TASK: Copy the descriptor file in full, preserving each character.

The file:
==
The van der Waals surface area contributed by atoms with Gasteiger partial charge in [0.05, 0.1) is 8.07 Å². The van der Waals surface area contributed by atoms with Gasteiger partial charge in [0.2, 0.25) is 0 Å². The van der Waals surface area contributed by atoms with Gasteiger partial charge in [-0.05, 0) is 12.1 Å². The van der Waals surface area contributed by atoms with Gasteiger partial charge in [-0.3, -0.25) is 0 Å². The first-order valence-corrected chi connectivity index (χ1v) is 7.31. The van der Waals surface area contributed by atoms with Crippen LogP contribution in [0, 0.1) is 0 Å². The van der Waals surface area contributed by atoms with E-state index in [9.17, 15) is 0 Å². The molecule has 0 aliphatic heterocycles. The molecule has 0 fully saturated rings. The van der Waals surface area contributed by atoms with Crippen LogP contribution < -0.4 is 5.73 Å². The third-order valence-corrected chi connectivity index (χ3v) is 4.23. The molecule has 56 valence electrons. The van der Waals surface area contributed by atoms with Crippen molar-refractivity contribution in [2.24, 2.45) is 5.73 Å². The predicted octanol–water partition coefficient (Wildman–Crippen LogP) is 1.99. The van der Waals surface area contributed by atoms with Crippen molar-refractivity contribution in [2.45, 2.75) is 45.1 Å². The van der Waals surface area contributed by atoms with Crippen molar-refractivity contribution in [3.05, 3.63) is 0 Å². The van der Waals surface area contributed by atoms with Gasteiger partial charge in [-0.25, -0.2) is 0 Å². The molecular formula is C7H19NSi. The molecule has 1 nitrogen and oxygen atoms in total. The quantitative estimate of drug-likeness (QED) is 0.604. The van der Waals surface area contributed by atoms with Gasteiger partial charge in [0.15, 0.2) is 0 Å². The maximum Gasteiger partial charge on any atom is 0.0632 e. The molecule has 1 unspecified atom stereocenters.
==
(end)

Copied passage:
The van der Waals surface area contributed by atoms with Gasteiger partial charge in [0.05, 0.1) is 8.07 Å². The van der Waals surface area contributed by atoms with Gasteiger partial charge in [0.2, 0.25) is 0 Å². The van der Waals surface area contributed by atoms with Gasteiger partial charge in [-0.05, 0) is 12.1 Å². The van der Waals surface area contributed by atoms with Gasteiger partial charge in [-0.3, -0.25) is 0 Å². The first-order valence-corrected chi connectivity index (χ1v) is 7.31. The van der Waals surface area contributed by atoms with Crippen LogP contribution in [0, 0.1) is 0 Å². The van der Waals surface area contributed by atoms with E-state index in [9.17, 15) is 0 Å². The molecule has 0 aliphatic heterocycles. The molecule has 0 fully saturated rings. The van der Waals surface area contributed by atoms with Crippen LogP contribution < -0.4 is 5.73 Å². The third-order valence-corrected chi connectivity index (χ3v) is 4.23. The molecule has 56 valence electrons. The van der Waals surface area contributed by atoms with Crippen molar-refractivity contribution in [2.24, 2.45) is 5.73 Å². The predicted octanol–water partition coefficient (Wildman–Crippen LogP) is 1.99. The van der Waals surface area contributed by atoms with Crippen molar-refractivity contribution in [2.45, 2.75) is 45.1 Å². The van der Waals surface area contributed by atoms with Crippen molar-refractivity contribution in [3.05, 3.63) is 0 Å². The van der Waals surface area contributed by atoms with Gasteiger partial charge in [-0.25, -0.2) is 0 Å². The molecular formula is C7H19NSi. The molecule has 1 nitrogen and oxygen atoms in total. The quantitative estimate of drug-likeness (QED) is 0.604. The van der Waals surface area contributed by atoms with Gasteiger partial charge in [0.15, 0.2) is 0 Å². The maximum Gasteiger partial charge on any atom is 0.0632 e. The molecule has 1 unspecified atom stereocenters.